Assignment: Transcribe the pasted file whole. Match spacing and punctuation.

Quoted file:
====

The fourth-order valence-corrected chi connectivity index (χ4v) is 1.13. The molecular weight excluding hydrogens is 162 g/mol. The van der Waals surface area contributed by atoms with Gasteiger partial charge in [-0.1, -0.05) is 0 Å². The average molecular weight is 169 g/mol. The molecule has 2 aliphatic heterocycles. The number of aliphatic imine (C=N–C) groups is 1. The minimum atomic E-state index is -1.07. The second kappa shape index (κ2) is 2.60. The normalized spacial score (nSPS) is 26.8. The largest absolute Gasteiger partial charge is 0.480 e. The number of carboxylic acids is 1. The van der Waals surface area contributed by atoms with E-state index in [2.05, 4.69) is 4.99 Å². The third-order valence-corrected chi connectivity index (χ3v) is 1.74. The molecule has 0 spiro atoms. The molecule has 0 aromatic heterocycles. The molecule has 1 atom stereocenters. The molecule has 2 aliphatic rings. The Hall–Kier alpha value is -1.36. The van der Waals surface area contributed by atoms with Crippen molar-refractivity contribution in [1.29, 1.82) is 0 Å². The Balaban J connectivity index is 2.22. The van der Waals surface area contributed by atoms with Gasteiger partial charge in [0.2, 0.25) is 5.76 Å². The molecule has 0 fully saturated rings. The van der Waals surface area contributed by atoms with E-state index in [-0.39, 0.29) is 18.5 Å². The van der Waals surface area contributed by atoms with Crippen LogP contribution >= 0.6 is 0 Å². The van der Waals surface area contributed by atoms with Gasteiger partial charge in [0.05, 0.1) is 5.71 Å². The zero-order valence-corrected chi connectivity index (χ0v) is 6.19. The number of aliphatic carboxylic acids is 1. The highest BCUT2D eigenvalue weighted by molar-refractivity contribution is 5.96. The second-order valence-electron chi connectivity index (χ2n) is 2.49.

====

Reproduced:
The fourth-order valence-corrected chi connectivity index (χ4v) is 1.13. The molecular weight excluding hydrogens is 162 g/mol. The van der Waals surface area contributed by atoms with Gasteiger partial charge in [-0.1, -0.05) is 0 Å². The average molecular weight is 169 g/mol. The molecule has 2 aliphatic heterocycles. The number of aliphatic imine (C=N–C) groups is 1. The minimum atomic E-state index is -1.07. The second kappa shape index (κ2) is 2.60. The normalized spacial score (nSPS) is 26.8. The largest absolute Gasteiger partial charge is 0.480 e. The number of carboxylic acids is 1. The van der Waals surface area contributed by atoms with E-state index in [2.05, 4.69) is 4.99 Å². The third-order valence-corrected chi connectivity index (χ3v) is 1.74. The molecule has 0 spiro atoms. The molecule has 0 aromatic heterocycles. The molecule has 1 atom stereocenters. The molecule has 2 aliphatic rings. The Hall–Kier alpha value is -1.36. The van der Waals surface area contributed by atoms with Crippen molar-refractivity contribution in [1.29, 1.82) is 0 Å². The Balaban J connectivity index is 2.22. The van der Waals surface area contributed by atoms with Gasteiger partial charge in [0.2, 0.25) is 5.76 Å². The molecule has 0 fully saturated rings. The van der Waals surface area contributed by atoms with E-state index in [-0.39, 0.29) is 18.5 Å². The van der Waals surface area contributed by atoms with Crippen LogP contribution >= 0.6 is 0 Å². The van der Waals surface area contributed by atoms with Gasteiger partial charge in [0.05, 0.1) is 5.71 Å². The zero-order valence-corrected chi connectivity index (χ0v) is 6.19. The number of aliphatic carboxylic acids is 1. The highest BCUT2D eigenvalue weighted by molar-refractivity contribution is 5.96. The second-order valence-electron chi connectivity index (χ2n) is 2.49.